“Hmm?” Lady Bottomclutch retracted her wandering hand and hid her blushes behind a tea cup. She was an elegant woman of a certain age, clearly past her best and rather like an old oil painting in need of refurbishment. “About the maid, wasn’t it? She’s very busy at the moment, I’m afraid.”

Oui, madame, so I am given to understand,” Poirot retained his usual charm but his moustache had an edge to it. “We do not wish to intrude on your formalities, merely to pass on the message most important from Cambridge, oui?

“Oh, I say, the good Captain can intrude on my formalities any time he pleases!” Lady Bottomclutch  descended into ribald giggling that caused the sharp rise of Poirot’s eyebrow and a mild terror in poor Hastings.

Just as Poirot began to think that the afternoon was lost entirely to farce, onto the terrace burst a tall and gangling young woman, dancing and spinning and throwing her tapering limbs in every direction. She was a curious sight, dressed as she was in an over-sized tweed jacket that had seen better days and a battered flat cap upon her chestnut curls. She looked to be about twenty-two or so, but she sang and capered like a small child, her guileless eyes limpid pools of pure innocence and joy.

“Clara! My dear girl, can’t you see we have guests?”

Clara ceased her windmilling and hopped into position before Poirot and Hastings, hands clutched before her, bobbing her knees in what she expected was a formal greeting.

“Hello, gentlemans!”

“Good afternoon, mademoiselle,” replied Poirot, raising a tea cup in salute.

“You have a peculiar voice!” retorted Clara, suppressing an embarrassed chuckle.

“Clara, this is the famous detective, Hercule Poirot,” Lady Bottomclutch said gently. “And his assistant, the ravishing Captain Hastings!”

“Oh!” Clara gasped. “Have they come for the party? I do hope you will stay for the party – it’s fancy dress! You can borrow one of my costumes, if you like. I have a great many.”

“I’m sure they would love that, my dear,” soothed Lady Bottomclutch, patting her daughter’s hand. “Why don’t you run along now and see to Pippin? I’m sure that he must be missing you.”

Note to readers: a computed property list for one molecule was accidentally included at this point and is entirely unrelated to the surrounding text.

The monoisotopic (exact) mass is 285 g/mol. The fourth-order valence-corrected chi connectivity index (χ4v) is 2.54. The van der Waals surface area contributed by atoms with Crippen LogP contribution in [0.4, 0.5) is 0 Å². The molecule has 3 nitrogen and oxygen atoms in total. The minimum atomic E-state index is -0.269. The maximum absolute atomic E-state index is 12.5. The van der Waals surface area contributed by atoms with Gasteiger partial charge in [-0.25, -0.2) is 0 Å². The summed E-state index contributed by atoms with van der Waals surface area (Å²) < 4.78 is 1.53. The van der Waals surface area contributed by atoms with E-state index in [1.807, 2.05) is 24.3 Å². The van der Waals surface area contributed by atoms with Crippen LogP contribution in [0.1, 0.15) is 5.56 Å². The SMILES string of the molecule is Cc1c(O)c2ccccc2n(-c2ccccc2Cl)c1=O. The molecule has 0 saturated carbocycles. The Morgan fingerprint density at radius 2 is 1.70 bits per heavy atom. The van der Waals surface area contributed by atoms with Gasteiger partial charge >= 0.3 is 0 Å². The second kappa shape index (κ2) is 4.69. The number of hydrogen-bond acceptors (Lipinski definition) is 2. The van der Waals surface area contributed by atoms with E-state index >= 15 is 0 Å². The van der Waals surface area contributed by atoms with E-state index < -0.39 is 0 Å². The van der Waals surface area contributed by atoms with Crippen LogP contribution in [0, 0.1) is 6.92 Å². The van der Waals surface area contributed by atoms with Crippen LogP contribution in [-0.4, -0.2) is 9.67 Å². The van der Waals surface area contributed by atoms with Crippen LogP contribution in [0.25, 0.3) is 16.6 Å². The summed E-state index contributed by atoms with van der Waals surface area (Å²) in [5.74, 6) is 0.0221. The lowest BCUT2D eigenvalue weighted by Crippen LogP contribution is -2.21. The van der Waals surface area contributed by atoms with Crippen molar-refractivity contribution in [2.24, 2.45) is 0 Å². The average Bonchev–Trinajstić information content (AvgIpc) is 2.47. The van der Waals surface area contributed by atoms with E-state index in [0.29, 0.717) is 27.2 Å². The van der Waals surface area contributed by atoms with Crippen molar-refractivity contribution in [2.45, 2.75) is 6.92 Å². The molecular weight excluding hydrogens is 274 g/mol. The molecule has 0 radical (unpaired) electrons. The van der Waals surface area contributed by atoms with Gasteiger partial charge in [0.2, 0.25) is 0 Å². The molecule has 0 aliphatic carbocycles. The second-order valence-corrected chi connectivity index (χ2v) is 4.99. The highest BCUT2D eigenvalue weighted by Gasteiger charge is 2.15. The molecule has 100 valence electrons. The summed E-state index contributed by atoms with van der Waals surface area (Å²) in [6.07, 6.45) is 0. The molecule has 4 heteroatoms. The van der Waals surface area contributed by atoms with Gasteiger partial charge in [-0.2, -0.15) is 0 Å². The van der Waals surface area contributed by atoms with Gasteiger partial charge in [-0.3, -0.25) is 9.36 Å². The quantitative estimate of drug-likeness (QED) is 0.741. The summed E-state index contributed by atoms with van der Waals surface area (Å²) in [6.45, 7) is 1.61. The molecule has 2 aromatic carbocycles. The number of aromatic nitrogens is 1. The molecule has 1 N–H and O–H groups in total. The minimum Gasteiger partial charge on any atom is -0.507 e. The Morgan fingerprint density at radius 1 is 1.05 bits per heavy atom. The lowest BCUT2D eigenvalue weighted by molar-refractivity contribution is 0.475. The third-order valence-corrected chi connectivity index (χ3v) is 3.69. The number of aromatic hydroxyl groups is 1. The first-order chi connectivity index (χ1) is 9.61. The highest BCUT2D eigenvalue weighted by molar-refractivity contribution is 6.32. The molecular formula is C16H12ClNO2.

Clara nodded and, offering a little wave to her guests, skipped away back towards the house.

“Pippin is her little dog,” explained Lady Bottomclutch. “She won’t have children of her own, poor thing, but she is a very affectionate girl and don’t we all deserve a little love in one way or another?”

C’est vrai, madame. She is a charming young woman.”

“And she is right, you know, you must come to the party this evening,” Lady Bottomclutch said, with quite some enthusiasm. “My youngest son is returning from the army for a few days and I do like to make a fuss. He will arrive on the train from London this evening. Perhaps you will be able to offer him some career advice, Captain? And I know my guests will be delighted to meet the famous Captain Hastings and Hercule Poirot!”

Poirot shifted a little in his chair, repressing a mutter and reaching for his tea cup.

“I’m not sure we’re properly prepared for fancy dress,” replied Hastings, warily.

“Oh, don’t mind that,” Lady Bottomclutch waved a hand. “That’s just Clara’s way. She has a predilection for dressing up, I see no reason to suppress it.”

“And we will have an opportunity to speak to your maid Maggie, when she is perhaps not so engaged with the preparations?” asked Poirot.

“I dare say,” replied Lady Bottomclutch, her lips stretched into a tight line of vermillion. “But if you want to know anything about the maid, I suggest you speak to my husband. Lord Bottomclutch is very attentive to certain members of the staff.”